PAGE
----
Cos we're warming on up

Incase you wondered, you should read the title of this post like you were singing "Moving on up" by M People. Now that's cleared up, let's crack on.

From what I’ve seen in the performing arts sector, a great deal of progress could be made in the seemingly straight forward area of your warm up. There is definitely a fixation on range of motion, and not feeling “tight” that gives the performer a sense of freedom in their movement which I don’t feel is without merit… I’d just like to suggest something slightly different to add to your thought processes.

 

A warm up thought process, or protocol, widely used in professional sports is referred to as the RAMP protocol. This protocol for warming up touches on 4 distinct types of exercises or movements, all used for slightly different aspects of performance which can help reduce your risk of acute injury, or developing an overuse injury as well as priming your neuromusculoskeletal system of explosive work, which will enhance your application of strength and power, and therefore enhance your performance.

 

Some of this I’m sure you will already do, but there may be a couple of nuggets for you to take away.

 

Raise

The initial phase of the warm up which is aimed at RAISING your heart rate, and gaining all the benefits from that. Increased circulation, and blood flow to muscles, increased temperature which helps with neural firing, the list is long.

 

Activate

Phase 2 of the warm up involves the ACTIVATION of specific muscles, these can involve complex movement patterns or can be as simple as targeting specific muscles with simple exercises like the lateral hip and some crab walks. I like to target the load absorbing muscles in this section, and specifically those that decelerate limbs or the trunk whilst accepting load.

 

ACTIVATE An example of a simple abdominal and hip flexor activation exercise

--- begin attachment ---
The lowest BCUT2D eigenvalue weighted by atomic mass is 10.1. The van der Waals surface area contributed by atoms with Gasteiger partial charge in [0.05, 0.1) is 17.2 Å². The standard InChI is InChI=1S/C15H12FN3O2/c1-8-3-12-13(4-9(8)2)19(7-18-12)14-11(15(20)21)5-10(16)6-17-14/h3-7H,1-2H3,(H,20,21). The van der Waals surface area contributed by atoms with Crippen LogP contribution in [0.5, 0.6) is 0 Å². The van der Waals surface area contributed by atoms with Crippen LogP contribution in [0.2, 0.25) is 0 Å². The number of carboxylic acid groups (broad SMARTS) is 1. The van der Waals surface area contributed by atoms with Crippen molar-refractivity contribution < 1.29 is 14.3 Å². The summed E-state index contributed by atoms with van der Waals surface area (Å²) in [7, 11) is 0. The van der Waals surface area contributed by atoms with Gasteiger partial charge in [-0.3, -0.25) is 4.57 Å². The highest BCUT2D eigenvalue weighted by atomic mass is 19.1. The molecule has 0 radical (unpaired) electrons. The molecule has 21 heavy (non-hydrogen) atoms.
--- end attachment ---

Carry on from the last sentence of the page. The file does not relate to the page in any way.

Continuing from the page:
Mobilise

This is the part of the warm up where much more time is spent by performers, usually involving static stretching and/or foam rolling areas where tightness is felt. This area can often be improved with some dynamic mobility based exercises, which explore control of the limbs or trunk at great degrees of movement.

MOBILISE An example of a simple hip mobility exercise

 

Potentiation

This is an area that may be missed entirely, it’s the last thing you do before going into the session and is primarily targeting fast, compound movements which involve maximal power. This helps to prime your nervous system for lightening quick messaging, helping you to turn on your muscles quicker during your session. It’s important to go through the steps above to ensure your tissues are ready to be exposed to high degrees of force to help optimise its use.

POTENTIATE A countermovement jump is an effective potentiating exercise for the lower limb

 

This may sound like a lot of work, but once a specific fluid process is well practiced you’d be surprised just how little time this very effective method of warming up can take. It’s also worth mentioning that a warmup is set up to prime you for applying force, and not to fatigue you. I’ve seen a great deal of athletes and performers with long lists of “activation”exercises which haven’t been revised for some time, and they end up putting lots of volume of work in specific areas of your body… Potentially fatiguing the areas you only want to wake up.

 

Warm ups are so often taken for granted, or just thought of as a formality, as an ageing ex-athlete I would advise anyone to take a bit more care than I used to when I competed. As it would have potentially prevented some of the pains and injuries I sustained, but also it would have made a huge difference in mindset around warming up and creating a solid habit, early that would then be difficult to break.

 

Thanks for reading

Barry

@barry.sigrist